[0031] The addition of nano-particles, including carbon nanotubes, graphene particles, nano-clays, bucky balls and other three dimensional engineered carbon structures (reinforcing +

liners;, mat oner large surface-area to weight ratios can be beneticmi ιυ leiniui mg elastomeric polymers by utilizing the high surface area particles to create an increase in van der Waals attractive forces between the polymer and filler particles. Platelet shaped particles can also influence the chemical resistance of an elastomer, by creating inert barriers that stop the progress of permeating drilling fluid chemicals.

[0032] Power sections for mud motors are continually pushed for performance and downhole drilling reliability. One advantage of graphene enhanced elastomeric stator compounds, is that higher modulus materials are capable of sustaining more differential pressure across an elastomer lobe sealed by a metal rotor lobe. The cavity between a rotor and stator can only maintain differential pressure and imparted torque efficiently if the stator elastomer is of high enough modulus to not deflect, thus preventing fluid from progressing forward to the subsequent cavity. Fluid slippage between the rotor and stator interface can cause a loss in the volumetric fluid pressure to torque efficiency. A further benefit of the higher modulus material, is that the more differential pressure the elastomer lobe can sustain, the more torque will be imparted to the metal rotor. In power sections, the flow through is proportional to the eccentric rotating speed of the rotor for any given standard geometry and power section stators can function as a dynamic sealed interface with which the rotor interacts. Not only must an elastomer compound maintain modulus to make the seal, but the visco-elastic dynamic properties must maintain a mostly elastic response over high frequencies in high temperature drilling environments. The ability for a lobe to "snap" back is a function of the elastic dynamic decay of the modulus around the frequency of the power section's maximum rated flowrate and differential. The less decay in the elastic response the more differential pressure a power section stator can handle at higher flowrates and the more powerful and reliable the power section is likely to be in challenging drilling environments.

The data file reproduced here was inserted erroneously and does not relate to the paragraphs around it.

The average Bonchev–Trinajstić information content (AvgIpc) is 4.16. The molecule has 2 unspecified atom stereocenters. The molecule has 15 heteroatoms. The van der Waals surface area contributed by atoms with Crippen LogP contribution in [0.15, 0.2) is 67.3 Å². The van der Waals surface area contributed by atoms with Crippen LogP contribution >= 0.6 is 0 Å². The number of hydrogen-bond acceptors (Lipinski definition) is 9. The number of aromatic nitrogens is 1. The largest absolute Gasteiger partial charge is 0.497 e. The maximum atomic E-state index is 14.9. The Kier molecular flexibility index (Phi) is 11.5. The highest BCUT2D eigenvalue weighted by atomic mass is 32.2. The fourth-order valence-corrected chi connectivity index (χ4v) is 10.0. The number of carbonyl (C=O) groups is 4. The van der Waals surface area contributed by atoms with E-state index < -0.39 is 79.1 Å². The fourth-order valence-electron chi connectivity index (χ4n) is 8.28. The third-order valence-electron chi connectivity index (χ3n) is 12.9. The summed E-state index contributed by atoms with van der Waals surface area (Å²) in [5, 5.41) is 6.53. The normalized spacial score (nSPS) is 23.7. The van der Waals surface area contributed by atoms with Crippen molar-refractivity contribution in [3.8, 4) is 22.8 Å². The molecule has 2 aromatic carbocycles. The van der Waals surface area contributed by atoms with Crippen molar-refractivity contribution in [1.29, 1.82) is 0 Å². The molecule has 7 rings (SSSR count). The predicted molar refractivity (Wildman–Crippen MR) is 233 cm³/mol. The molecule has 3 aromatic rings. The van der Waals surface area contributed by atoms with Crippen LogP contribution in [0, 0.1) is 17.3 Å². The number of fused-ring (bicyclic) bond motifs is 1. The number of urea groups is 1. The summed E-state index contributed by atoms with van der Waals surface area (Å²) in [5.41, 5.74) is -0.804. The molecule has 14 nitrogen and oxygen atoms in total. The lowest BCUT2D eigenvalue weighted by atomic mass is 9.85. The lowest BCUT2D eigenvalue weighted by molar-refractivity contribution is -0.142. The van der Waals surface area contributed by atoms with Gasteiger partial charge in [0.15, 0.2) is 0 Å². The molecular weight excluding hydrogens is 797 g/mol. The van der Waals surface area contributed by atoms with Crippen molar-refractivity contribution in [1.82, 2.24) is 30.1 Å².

[0033] Graphene particles and other nano scale sheets of carbon are not bound together or to one another by the strong interfacial van der Waals forces that are common among graphitic materials. Other nano scale sheets can be substitutes for graphene for certain formulations. Further, and as referenced previously, graphene particles can be chemically altered, with a reactive functional group covalently bonded to the particles. Functional groups may include phenolic ring structures, sulfur atoms or sulfur chains, organic peroxide groups, formaldehyde functional groups, isocyanates, isocyanurates, tetramethylmethylamine (TMTM), hexamethylmethylamine ("hexa," HMT), and/or fatty acid groups/hydroxl groups. . , _ ,